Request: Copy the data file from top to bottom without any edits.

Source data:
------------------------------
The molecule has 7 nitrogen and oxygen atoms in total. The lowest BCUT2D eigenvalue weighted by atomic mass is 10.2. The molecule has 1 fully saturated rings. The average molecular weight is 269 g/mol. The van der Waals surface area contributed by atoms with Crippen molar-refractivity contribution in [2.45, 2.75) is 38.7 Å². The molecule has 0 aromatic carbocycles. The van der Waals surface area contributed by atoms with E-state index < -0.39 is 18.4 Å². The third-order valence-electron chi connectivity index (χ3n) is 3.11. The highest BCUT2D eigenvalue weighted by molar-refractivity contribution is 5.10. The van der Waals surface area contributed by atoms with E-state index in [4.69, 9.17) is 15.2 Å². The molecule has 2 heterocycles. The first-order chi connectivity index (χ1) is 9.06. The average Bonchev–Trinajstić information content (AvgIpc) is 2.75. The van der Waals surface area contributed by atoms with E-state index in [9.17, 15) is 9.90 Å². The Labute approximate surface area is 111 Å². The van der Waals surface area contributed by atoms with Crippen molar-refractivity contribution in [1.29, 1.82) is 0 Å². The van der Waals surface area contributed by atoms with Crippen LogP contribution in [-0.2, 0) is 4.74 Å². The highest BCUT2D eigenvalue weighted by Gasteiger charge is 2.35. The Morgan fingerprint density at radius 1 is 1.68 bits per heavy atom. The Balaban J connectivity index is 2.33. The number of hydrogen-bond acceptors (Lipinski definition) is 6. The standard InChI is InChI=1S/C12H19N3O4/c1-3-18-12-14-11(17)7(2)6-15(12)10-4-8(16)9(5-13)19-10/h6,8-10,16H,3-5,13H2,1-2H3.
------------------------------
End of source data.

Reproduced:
The molecule has 7 nitrogen and oxygen atoms in total. The lowest BCUT2D eigenvalue weighted by atomic mass is 10.2. The molecule has 1 fully saturated rings. The average molecular weight is 269 g/mol. The van der Waals surface area contributed by atoms with Crippen molar-refractivity contribution in [2.45, 2.75) is 38.7 Å². The molecule has 0 aromatic carbocycles. The van der Waals surface area contributed by atoms with E-state index < -0.39 is 18.4 Å². The third-order valence-electron chi connectivity index (χ3n) is 3.11. The highest BCUT2D eigenvalue weighted by molar-refractivity contribution is 5.10. The van der Waals surface area contributed by atoms with E-state index in [4.69, 9.17) is 15.2 Å². The molecule has 2 heterocycles. The first-order chi connectivity index (χ1) is 9.06. The average Bonchev–Trinajstić information content (AvgIpc) is 2.75. The van der Waals surface area contributed by atoms with E-state index in [9.17, 15) is 9.90 Å². The Labute approximate surface area is 111 Å². The van der Waals surface area contributed by atoms with Crippen molar-refractivity contribution in [1.29, 1.82) is 0 Å². The van der Waals surface area contributed by atoms with Crippen LogP contribution in [-0.2, 0) is 4.74 Å². The highest BCUT2D eigenvalue weighted by Gasteiger charge is 2.35. The Morgan fingerprint density at radius 1 is 1.68 bits per heavy atom. The Balaban J connectivity index is 2.33. The number of hydrogen-bond acceptors (Lipinski definition) is 6. The standard InChI is InChI=1S/C12H19N3O4/c1-3-18-12-14-11(17)7(2)6-15(12)10-4-8(16)9(5-13)19-10/h6,8-10,16H,3-5,13H2,1-2H3.